The Impact of Retail Cigarette Marketing Practices on Youth Smoking Uptake
Objective: To examine the differential associations of cigarette retail marketing practices on youth smoking uptake.
Design: Analyses from annual, nationally representative, cross-sectional surveys of 8th, 10th, and 12th graders in the United States.
Setting: The February 1999 through June 2003 Monitoring the Future surveys involved 109 308 students and data on retail cigarette marketing collected from 966 communities in which the students reside, as part of the Bridging the Gap Initiative: Research Informing Practice and Policy for Healthy Youth Behavior.
Participants: A total of 26 301 students were selected for this study.
Main Exposures: Point-of-sale advertising, promotions, prices, and placement.
Outcome Measure: Using a smoking uptake measure to account for stages that identify the process by which adolescents begin smoking, we calculated odds ratios and confidence intervals through generalized ordered logit analyses, with weighted data that controlled for demographic and socioeconomic characteristics and accounted for clustering at the community level.
Results: Higher levels of advertising, lower cigarette prices, and greater availability of cigarette promotions were associated with smoking uptake. Advertising increased the likelihood of youth initiating smoking, price increased the likelihood of smoking at most levels of uptake, and availability of promotions increased the likelihood that youth will move from experimentation to regular smoking.
Conclusions: Cigarette retail marketing practices increase the likelihood of smoking uptake. These findings suggest that specific restrictions on retail cigarette marketing may reduce youth smoking.
Childhood experimentation with cigarettes and progression to regular use remains a public health concern. Research shows that initiating smoking at a younger age is associated with eventually smoking more cigarettes per day than initiating smoking at an older age, suggesting that delaying the onset of smoking may affect the likelihood of becoming addicted to cigarettes or becoming a heavy smoker. It is also estimated that adolescents who started smoking in the mid to late 1990s will smoke for at least 16 years if male and 20 years if female. Thus, smoking will be a long-term addiction for many current adolescent smokers. Furthermore, youth who initiate smoking at an early age are at an increased risk for developing long-term health consequences. Because increasing levels of smoking experience increase the likelihood of future smoking, many researchers have begun to use stages of smoking experience to predict the transition to future established smoking.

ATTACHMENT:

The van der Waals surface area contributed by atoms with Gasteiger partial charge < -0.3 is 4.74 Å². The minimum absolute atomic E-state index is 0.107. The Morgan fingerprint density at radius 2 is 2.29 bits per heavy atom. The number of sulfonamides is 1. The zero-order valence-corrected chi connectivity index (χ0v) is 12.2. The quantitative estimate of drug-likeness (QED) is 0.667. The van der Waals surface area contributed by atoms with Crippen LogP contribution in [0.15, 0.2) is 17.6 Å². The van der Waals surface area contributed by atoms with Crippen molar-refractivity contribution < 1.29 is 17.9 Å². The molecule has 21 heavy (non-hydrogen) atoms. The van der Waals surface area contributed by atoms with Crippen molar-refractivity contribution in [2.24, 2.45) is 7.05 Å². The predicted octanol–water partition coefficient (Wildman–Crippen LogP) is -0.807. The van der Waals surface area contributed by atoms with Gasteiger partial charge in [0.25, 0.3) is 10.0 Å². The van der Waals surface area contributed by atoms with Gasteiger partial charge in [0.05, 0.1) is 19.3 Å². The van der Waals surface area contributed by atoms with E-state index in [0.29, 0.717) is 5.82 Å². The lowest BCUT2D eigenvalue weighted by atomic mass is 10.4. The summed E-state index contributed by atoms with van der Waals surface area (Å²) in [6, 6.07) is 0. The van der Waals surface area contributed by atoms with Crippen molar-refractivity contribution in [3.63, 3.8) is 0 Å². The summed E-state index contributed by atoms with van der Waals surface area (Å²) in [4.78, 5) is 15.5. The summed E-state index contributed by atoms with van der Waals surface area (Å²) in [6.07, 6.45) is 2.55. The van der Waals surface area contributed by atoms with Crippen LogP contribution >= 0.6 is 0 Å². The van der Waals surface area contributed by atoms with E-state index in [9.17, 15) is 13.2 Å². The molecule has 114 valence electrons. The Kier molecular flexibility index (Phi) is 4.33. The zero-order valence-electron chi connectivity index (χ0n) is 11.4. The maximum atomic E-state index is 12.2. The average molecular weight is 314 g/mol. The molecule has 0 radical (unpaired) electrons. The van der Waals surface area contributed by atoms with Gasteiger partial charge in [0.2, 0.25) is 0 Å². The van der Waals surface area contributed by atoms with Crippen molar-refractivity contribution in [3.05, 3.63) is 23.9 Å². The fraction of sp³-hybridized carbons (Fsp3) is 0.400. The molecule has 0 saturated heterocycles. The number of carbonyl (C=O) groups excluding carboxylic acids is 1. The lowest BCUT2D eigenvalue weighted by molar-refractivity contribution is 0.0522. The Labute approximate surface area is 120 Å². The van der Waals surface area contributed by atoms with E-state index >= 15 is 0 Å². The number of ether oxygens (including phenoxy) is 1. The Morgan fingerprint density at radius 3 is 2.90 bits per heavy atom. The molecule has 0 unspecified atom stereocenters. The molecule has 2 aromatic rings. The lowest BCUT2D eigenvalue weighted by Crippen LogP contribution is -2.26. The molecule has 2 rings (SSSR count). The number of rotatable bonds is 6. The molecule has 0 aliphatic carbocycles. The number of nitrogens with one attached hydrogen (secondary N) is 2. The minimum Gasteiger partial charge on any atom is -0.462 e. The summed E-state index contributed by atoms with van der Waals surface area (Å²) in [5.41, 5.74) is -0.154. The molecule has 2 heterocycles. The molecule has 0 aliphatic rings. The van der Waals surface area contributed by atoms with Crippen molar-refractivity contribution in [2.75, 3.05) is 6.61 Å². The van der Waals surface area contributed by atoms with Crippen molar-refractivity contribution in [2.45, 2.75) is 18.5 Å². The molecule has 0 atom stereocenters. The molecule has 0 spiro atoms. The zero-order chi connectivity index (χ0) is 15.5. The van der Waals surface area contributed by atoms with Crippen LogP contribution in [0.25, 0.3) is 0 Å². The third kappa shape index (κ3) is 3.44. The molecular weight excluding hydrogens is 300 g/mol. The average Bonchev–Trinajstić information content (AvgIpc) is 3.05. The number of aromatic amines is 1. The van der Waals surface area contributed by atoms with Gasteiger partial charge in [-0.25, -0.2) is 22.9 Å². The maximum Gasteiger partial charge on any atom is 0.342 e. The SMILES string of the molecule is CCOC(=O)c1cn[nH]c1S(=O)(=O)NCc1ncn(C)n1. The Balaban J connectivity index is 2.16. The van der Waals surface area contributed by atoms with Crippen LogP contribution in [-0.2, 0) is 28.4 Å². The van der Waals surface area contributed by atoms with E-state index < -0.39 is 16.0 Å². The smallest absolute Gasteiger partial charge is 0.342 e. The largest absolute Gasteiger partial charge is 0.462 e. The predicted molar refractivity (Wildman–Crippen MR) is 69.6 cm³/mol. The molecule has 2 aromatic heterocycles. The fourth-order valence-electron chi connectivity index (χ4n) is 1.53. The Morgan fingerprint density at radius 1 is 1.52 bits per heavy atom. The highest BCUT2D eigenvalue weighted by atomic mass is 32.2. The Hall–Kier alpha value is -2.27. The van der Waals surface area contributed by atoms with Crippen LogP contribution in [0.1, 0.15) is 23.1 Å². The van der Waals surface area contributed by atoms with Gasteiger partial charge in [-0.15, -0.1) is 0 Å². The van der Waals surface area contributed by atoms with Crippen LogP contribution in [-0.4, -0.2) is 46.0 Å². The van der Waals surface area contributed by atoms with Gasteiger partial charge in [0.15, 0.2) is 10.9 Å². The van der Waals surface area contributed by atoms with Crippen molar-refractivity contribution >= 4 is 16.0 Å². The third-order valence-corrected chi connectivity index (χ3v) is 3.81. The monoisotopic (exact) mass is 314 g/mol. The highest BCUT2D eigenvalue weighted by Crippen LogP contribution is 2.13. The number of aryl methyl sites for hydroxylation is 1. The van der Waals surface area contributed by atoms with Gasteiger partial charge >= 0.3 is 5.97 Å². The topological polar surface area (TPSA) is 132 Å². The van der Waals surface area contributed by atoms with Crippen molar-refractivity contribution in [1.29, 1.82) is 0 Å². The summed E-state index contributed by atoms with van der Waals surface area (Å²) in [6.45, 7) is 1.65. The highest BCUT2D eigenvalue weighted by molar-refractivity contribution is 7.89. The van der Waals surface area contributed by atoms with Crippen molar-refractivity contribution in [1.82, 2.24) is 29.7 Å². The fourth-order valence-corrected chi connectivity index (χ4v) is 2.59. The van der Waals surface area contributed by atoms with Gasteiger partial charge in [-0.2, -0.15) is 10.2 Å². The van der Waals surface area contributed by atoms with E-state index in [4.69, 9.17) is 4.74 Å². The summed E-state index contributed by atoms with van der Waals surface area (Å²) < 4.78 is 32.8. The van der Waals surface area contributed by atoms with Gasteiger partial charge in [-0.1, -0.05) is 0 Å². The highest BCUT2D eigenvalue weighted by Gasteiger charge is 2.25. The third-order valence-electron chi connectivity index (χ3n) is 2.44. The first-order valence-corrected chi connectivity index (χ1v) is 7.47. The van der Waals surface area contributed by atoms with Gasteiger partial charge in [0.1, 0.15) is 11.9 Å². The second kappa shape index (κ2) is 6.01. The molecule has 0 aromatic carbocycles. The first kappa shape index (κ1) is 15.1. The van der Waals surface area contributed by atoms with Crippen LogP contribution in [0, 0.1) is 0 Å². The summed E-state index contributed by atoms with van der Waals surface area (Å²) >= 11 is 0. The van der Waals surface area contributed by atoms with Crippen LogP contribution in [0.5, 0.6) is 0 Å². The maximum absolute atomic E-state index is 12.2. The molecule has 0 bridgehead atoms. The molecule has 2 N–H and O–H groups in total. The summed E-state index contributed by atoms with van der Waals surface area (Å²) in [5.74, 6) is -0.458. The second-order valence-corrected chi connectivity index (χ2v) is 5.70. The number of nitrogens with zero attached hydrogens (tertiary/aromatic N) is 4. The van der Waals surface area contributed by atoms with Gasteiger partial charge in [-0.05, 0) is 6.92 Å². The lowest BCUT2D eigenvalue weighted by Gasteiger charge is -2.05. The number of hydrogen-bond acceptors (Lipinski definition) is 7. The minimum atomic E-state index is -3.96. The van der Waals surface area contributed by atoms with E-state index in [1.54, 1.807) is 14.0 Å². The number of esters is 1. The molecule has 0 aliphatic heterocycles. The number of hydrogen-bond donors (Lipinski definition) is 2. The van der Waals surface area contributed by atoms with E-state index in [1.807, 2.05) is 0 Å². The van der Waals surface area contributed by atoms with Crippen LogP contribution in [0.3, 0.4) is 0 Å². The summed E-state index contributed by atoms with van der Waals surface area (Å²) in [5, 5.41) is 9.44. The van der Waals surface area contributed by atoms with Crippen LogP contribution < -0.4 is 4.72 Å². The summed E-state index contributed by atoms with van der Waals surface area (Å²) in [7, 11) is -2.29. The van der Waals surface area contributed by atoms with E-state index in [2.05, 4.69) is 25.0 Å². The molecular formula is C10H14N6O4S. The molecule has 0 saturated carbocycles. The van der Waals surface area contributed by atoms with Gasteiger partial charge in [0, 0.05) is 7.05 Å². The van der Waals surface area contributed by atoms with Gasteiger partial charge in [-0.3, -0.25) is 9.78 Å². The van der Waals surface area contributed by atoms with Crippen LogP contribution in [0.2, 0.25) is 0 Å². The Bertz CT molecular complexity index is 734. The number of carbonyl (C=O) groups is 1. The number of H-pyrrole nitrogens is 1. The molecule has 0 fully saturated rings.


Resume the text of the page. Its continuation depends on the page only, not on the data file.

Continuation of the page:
In an attempt to determine what is causing adolescents to progress toward regular smoking, several studies have linked tobacco industry marketing practices to adolescent susceptibility to smoke and progression toward established smoking. Existing evidence shows that initiation of daily smoking among youth seems to increase during periods of high promotional activity by the tobacco industry. Furthermore, a similar study examining smoking initiation trends in adolescent subgroups from 1979 to 1989, with trends in cigarette pricing and tobacco marketing expenditures, shows that although cigarette prices increased during the study’s time period, so did tobacco marketing expenditures for coupons, value-added items, and promotional allowances. This suggests the industry may have increased its promotional activity to offset the increasing cost of cigarettes. Furthermore, although provisions were agreed on to restrict certain types of marketing and youth access to tobacco as part of the 1998 Master Settlement Agreement (MSA), there is evidence the tobacco industry is turning more and more to retail stores as outlets for its marketing efforts. In fact, in 2003, the tobacco industry spent $14.2 billion on retail advertising and price and other promotions, which accounts for 94% of all its 2003 advertising and promotional spending.
In this study, we examine the influence of cigarette retail marketing strategies on the progression of adolescents from experimentation to established smoking using data collected from February 1999 through June 2003 in nationally representative samples of 8th-, 10th-, and 12th-grade students. To our knowledge, this is the first study to examine the differential effects of these retail marketing strategies on smoking uptake at the national level. The strengths of this study are that most of the data were collected after the implementation of the MSA provisions, allowing for an examination of the post-MSA retail cigarette environment; and its ability to simultaneously examine the impact that objectively collected measures of the cigarette retail environment have on youth smoking uptake.
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